Stephanie WilsonAfter graduating from Harvard in 1988, Stephanie Wilson worked for 2 years for the former Martin Marietta Astronautics Group in Denver, Colorado. As a Loads and Dynamics engineer for Titan IV, Wilson was responsible for performing coupled loads analyses for the launch vehicle and payloads during flight events. Wilson left Martin Marietta in 1990 to attend graduate school at the University of Texas. Her research focused on the control and modeling of large, flexible space structures.

Following the completion of her graduate work, she began working for the Jet Propulsion Laboratory in Pasadena, California, in 1992. As a member of the Attitude and Articulation Control Subsystem for the Galileo spacecraft, Wilson was responsible for assessing attitude controller performance, science platform pointing accuracy, antenna pointing accuracy and spin rate accuracy. She worked in the areas of sequence development and testing as well. While at the Jet Propulsion Laboratory, Wilson also supported the Interferometery Technology Program as a member of the Integrated Modeling Team, which was responsible for finite element modeling, controller design, and software development.

Selected by NASA in April 1996, Wilson reported to the Johnson Space Center in August 1996. Having completed two years of training and evaluation, she is qualified for flight assignment as a mission specialist. She was initially assigned technical duties in the Astronaut Office Space Station Operations Branch to work with Space Station payload displays and procedures. She then served in the Astronaut Office CAPCOM Branch, working in Mission Control as a prime communicator with on-orbit crews. Following her work in Mission Control, Wilson was assigned technical duties in the Astronaut Office Shuttle Operations Branch involving the Space Shuttle Main Engines, External Tank and Solid Rocket Boosters. A veteran of two space flights, STS-121 in 2006, and STS-120 in 2007, Wilson has logged over 28 days in space.

STS-121 (July 4-17, 2006), was a return-to-flight test mission and assembly flight to the International Space Station. During the 13-day flight the crew of Space Shuttle Discovery tested new equipment and procedures that increase the safety of space shuttles, repaired a rail car on the International Space Station and produced never-before-seen, high-resolution images of the Shuttle during and after its July 4th launch. Wilson supported robotic arm operations for vehicle inspection, multi-purpose logistics module installation and EVAs and was responsible for the transfer of more than 28,000 pounds of supplies and equipment to the ISS. The crew also performed maintenance on the space station and delivered a new Expedition 13 crew member to the station. The mission was accomplished in 306 hours, 37 minutes and 54 seconds.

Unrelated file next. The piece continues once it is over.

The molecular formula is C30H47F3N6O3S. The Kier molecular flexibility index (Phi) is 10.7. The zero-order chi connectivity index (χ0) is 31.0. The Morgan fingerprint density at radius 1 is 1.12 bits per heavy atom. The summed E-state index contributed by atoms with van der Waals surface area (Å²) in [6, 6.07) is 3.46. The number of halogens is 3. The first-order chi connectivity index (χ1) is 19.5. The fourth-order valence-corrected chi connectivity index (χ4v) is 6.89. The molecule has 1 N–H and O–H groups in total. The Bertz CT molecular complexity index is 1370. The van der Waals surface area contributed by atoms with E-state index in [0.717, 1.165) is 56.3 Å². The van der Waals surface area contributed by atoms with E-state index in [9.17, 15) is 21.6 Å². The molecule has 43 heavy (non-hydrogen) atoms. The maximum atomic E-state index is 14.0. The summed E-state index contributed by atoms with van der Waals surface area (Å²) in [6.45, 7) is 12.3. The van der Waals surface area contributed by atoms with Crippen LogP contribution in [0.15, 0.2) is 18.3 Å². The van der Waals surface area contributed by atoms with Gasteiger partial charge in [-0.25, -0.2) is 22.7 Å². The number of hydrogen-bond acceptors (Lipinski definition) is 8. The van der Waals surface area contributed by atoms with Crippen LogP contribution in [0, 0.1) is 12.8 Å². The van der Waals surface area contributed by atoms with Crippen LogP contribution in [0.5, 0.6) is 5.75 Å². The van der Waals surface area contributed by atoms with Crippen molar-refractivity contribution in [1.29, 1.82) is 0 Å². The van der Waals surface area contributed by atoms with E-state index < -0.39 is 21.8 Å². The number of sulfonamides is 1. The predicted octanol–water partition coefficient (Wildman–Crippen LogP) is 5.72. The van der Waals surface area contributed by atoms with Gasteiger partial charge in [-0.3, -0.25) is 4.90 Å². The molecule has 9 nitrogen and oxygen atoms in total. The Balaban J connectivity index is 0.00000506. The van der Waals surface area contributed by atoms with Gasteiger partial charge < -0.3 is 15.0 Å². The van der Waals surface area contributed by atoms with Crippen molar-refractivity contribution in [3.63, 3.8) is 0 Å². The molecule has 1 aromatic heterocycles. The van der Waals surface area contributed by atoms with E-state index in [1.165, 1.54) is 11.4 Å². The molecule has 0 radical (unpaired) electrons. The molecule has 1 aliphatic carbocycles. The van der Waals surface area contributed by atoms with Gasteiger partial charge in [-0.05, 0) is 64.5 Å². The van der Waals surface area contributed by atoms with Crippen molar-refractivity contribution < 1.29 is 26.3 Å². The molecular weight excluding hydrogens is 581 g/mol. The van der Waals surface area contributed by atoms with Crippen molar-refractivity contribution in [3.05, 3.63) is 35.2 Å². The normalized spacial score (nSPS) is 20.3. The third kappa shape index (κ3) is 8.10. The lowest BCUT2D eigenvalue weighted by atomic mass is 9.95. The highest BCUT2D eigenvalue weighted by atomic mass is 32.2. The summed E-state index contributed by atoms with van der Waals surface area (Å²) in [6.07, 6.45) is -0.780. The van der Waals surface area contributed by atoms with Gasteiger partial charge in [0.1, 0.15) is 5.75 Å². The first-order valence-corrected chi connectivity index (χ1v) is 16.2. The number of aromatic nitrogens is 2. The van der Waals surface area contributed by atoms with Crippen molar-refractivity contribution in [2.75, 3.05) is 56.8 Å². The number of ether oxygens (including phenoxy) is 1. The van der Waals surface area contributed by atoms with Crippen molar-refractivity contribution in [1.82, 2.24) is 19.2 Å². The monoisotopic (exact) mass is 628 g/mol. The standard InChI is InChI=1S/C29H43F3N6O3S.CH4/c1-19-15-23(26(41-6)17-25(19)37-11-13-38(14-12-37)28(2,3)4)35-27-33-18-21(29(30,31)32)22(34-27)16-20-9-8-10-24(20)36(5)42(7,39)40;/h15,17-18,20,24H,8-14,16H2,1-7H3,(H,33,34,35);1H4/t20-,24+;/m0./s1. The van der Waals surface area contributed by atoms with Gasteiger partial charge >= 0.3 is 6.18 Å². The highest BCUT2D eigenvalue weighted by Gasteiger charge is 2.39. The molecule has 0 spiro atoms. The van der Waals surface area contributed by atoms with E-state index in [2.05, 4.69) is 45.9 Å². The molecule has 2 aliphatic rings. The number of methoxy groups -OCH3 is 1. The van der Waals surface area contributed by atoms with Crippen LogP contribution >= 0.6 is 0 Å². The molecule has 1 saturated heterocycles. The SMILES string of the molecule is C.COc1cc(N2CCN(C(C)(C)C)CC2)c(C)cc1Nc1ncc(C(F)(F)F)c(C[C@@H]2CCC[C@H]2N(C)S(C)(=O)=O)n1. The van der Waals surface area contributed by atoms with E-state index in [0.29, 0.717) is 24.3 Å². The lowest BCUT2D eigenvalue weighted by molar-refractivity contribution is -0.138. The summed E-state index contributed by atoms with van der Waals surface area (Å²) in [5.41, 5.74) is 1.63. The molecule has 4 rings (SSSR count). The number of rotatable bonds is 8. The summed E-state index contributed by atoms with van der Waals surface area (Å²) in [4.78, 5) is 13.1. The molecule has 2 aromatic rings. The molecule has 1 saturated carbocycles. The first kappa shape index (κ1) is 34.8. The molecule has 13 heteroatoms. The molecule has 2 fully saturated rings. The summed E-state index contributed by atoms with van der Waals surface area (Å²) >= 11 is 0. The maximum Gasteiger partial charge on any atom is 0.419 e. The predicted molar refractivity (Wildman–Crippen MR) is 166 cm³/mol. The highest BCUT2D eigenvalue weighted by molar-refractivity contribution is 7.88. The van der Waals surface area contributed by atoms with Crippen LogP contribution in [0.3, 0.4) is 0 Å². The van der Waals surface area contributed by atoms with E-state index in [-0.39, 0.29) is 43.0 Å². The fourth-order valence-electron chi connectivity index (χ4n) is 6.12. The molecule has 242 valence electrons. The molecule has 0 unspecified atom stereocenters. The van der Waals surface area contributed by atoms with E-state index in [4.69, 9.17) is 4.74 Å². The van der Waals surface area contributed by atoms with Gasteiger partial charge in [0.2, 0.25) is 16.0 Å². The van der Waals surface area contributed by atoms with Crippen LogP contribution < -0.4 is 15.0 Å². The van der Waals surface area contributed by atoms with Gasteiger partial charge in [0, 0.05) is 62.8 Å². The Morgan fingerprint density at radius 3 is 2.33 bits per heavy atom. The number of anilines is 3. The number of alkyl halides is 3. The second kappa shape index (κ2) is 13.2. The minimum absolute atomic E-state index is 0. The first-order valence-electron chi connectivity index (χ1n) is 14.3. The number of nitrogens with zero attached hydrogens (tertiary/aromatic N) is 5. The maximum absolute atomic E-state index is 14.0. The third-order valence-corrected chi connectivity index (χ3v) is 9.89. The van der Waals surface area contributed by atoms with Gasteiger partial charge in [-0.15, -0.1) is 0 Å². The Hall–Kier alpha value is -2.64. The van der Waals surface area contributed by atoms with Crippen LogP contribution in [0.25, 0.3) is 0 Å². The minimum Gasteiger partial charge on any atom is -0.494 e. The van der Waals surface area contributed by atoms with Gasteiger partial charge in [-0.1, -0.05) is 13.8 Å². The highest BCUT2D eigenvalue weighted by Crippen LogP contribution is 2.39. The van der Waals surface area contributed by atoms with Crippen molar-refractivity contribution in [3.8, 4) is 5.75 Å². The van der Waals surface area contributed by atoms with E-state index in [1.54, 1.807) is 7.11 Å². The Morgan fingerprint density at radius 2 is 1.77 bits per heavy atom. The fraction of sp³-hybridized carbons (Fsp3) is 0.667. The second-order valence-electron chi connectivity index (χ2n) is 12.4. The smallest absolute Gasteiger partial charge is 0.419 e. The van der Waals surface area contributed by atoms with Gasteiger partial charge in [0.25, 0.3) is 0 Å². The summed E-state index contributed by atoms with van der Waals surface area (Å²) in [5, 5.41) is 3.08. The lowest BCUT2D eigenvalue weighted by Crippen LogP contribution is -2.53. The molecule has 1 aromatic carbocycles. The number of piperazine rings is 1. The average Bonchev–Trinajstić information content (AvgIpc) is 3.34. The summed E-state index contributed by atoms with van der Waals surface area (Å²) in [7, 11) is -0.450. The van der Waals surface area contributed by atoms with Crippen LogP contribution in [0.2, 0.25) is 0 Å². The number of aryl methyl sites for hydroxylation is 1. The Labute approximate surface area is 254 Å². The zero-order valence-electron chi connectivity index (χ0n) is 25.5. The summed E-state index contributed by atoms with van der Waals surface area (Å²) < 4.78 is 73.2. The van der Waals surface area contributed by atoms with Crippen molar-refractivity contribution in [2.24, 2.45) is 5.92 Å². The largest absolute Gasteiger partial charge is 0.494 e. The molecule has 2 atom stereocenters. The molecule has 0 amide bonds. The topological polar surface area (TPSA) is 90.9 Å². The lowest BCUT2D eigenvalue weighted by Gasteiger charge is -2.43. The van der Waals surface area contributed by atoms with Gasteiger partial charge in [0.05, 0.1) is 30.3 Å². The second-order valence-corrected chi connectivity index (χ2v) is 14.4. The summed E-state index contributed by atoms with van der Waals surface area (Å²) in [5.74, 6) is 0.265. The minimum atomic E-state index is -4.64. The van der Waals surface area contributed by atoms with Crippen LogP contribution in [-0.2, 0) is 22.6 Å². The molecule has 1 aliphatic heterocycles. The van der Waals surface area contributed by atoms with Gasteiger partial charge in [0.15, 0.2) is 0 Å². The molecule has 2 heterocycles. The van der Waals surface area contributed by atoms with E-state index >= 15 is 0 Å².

STS-120 Discovery (October 23-November 7, 2007) launched from and returned to land at the Kennedy Space Center, Florida. Designated as flight 10A in the ISS assembly sequence, it was also a crew rotation flight, delivering an Expedition 16 crew member and returning with an Expedition-15 crew member. During the STS-120 mission, the Node 2 module named “Harmony” was delivered to the International Space Station. This element opened up the capability for future international laboratories to be added to the station. In addition, the P6 Solar Array was re-located from the Z1 Truss to the end of the port side of the Integrated Truss Structure. During the re-deploy of the array, the array panels snagged and were damaged. An unplanned spacewalk was successfully performed to repair the array. The mission was accomplished in 238 orbits, traveling 6.2 million miles in 15 days, 2 hours, and 23 minutes.

Biography courtesy NASA

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